Horseback River Cross Credit Ivan Matthews

Unlocking the Nature of Public Access

Horseback River Cross Credit Ivan Matthews
Photo credit: Ivan Matthews, provided by the Outdoor Recreation Council of British Columbia

With the goal of empowering citizen groups to defend access to the wild spaces they care about, the ELC and the Outdoor Recreation Council released Wild Places and Green Spaces: A Citizen’s Guide to Proving Public Access this August.

Three in four Canadians said in a recent poll that time spent outdoors is more important to them now than ever before, and more than 85% of people in the same survey said that access to nature has been important to maintaining their mental health. However, more and more people may find they are locked out of the very places they used to access for relief.

In many cases, the public is being deprived of a perfectly legal right to use the trail, road or public way. And this is a growing problem across the province.
Calvin Sandborn, QC

Across the province, gated roads and trails are closed to hikers and other nature-lovers, dozens of lakes and streams are no longer accessible to kayakers and fishers, and in urban areas, public pathways to waterfront have been usurped by adjacent private landowners.

Wild Places and Green Spaces is designed to assist British Columbians who want to prove a public right to access to outdoor spaces for public recreation and nature enjoyment,” says Calvin Sandborn, QC, Senior Counsel with the Environmental Law Centre. “It is important to abide by the access requirements of Indigenous communities on whose traditional territory outdoor enthusiasts roam. At the same time, under provincial law, access is increasingly curtailed. In many cases, the public is being deprived of a perfectly legal right to use the trail, road or public way. And this is a growing problem across the province.”

Executive director of the Outdoor Recreation Council of BC Louise Pedersen says, “We are very concerned that access to outdoor places for fly fishers, hikers, birdwatchers, kayakers and other recreationists are gradually disappearing in both rural and urban areas as roads, trails and paths are being blocked by gates, fences and no-trespassing signs.”

The Guide provides information about how citizens can determine whether the public has a legal right to access a particular beloved place.

First, the Guide informs citizens how to gather the evidence they need to prove public access – how to document the history and status of the access route. It lays out specific tips on finding government maps, land registry documents, land grants, survey records, public works and other government records, orders-in-council, legal notices, community history accounts, archive documents, and other documents needed to prove public access.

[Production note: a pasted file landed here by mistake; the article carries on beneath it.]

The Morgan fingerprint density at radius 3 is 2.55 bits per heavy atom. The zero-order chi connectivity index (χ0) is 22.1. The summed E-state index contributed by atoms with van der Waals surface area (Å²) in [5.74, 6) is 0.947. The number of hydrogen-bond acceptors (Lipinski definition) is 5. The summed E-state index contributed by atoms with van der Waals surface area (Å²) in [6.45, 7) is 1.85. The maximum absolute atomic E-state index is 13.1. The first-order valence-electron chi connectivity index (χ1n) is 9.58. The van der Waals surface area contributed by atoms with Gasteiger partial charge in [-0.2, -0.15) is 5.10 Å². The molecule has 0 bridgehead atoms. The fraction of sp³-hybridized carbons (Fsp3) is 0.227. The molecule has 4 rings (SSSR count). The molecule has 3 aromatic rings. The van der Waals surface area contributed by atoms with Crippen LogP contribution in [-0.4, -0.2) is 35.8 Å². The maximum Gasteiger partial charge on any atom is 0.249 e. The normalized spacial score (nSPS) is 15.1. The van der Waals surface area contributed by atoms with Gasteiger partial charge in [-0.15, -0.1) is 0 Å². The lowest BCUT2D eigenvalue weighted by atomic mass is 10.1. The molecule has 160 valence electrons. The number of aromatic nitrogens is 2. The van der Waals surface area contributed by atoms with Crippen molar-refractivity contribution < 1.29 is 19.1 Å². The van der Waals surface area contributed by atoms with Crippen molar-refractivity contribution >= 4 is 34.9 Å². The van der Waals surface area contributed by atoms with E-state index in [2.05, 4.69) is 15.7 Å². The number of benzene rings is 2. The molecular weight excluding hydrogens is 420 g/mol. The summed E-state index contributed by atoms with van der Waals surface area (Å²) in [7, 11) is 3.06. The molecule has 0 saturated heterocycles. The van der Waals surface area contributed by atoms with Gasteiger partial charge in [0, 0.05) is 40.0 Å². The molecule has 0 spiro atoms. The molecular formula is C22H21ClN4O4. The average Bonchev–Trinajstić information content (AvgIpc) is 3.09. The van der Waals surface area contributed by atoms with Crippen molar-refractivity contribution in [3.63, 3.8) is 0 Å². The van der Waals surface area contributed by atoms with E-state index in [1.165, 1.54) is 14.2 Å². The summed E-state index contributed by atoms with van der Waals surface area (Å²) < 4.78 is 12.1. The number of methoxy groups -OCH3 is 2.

Second, the Guide discusses legal principles you can invoke to prove a public right to travel the route. It provides a basic introduction to some of the laws governing public access and specifically describes circumstances where the law mandates public access. It focuses on some of the most common ways that public access rights can be established, such as the creation of public “highways” and creation of certain types of forestry and industrial roads.

For example, many citizens will be surprised to find that if government money was ever used to maintain a road in the past, it is likely a public route today. Others will be surprised to learn that multitudinous unsigned public routes to waterfront exist in their subdivisions. Still others will learn that many public accesses found in original Crown grants and “highway” designations are being ignored – as are routes that were informally “dedicated” to public use by historic landowners but are illegally closed by current property owners. 

“We are hugely grateful to the team of legal specialists and students at UVIC’s Environmental Law Centre for their support in creating a practical guide for recreation groups to help determine whether there is a public right to access the trail, road or public way,” says Pedersen.

Workshops on the Guide will be presented to recreation groups and lawyers throughout the fall.